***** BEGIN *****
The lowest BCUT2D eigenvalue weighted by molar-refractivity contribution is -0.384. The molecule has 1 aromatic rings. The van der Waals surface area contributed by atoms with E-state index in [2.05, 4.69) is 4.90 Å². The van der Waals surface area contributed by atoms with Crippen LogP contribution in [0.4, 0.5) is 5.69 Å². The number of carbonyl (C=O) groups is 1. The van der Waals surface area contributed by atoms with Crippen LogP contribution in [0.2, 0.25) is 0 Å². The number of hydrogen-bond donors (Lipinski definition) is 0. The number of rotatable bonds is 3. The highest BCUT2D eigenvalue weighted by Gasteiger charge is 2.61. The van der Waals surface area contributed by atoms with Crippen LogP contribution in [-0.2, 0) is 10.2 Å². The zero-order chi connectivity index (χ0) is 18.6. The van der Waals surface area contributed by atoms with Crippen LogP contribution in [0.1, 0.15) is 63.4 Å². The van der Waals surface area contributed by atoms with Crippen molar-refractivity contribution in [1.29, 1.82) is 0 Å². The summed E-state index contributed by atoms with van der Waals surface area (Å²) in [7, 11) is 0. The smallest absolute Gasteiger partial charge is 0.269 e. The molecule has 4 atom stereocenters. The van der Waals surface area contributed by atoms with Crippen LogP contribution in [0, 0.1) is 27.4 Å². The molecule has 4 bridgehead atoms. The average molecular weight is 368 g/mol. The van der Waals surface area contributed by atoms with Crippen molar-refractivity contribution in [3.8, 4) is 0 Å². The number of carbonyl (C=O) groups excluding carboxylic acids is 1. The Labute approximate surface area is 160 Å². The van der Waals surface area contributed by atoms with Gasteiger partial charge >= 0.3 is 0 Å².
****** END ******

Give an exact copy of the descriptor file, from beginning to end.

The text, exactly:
The lowest BCUT2D eigenvalue weighted by molar-refractivity contribution is -0.384. The molecule has 1 aromatic rings. The van der Waals surface area contributed by atoms with E-state index in [2.05, 4.69) is 4.90 Å². The van der Waals surface area contributed by atoms with Crippen LogP contribution in [0.4, 0.5) is 5.69 Å². The number of carbonyl (C=O) groups is 1. The van der Waals surface area contributed by atoms with Crippen LogP contribution in [0.2, 0.25) is 0 Å². The number of hydrogen-bond donors (Lipinski definition) is 0. The number of rotatable bonds is 3. The highest BCUT2D eigenvalue weighted by Gasteiger charge is 2.61. The van der Waals surface area contributed by atoms with Crippen LogP contribution in [-0.2, 0) is 10.2 Å². The zero-order chi connectivity index (χ0) is 18.6. The van der Waals surface area contributed by atoms with Crippen LogP contribution in [0.1, 0.15) is 63.4 Å². The van der Waals surface area contributed by atoms with Crippen molar-refractivity contribution in [1.29, 1.82) is 0 Å². The summed E-state index contributed by atoms with van der Waals surface area (Å²) in [7, 11) is 0. The smallest absolute Gasteiger partial charge is 0.269 e. The molecule has 4 atom stereocenters. The van der Waals surface area contributed by atoms with Crippen LogP contribution in [0, 0.1) is 27.4 Å². The molecule has 4 bridgehead atoms. The average molecular weight is 368 g/mol. The van der Waals surface area contributed by atoms with Crippen molar-refractivity contribution in [3.8, 4) is 0 Å². The number of carbonyl (C=O) groups excluding carboxylic acids is 1. The Labute approximate surface area is 160 Å². The van der Waals surface area contributed by atoms with Gasteiger partial charge >= 0.3 is 0 Å².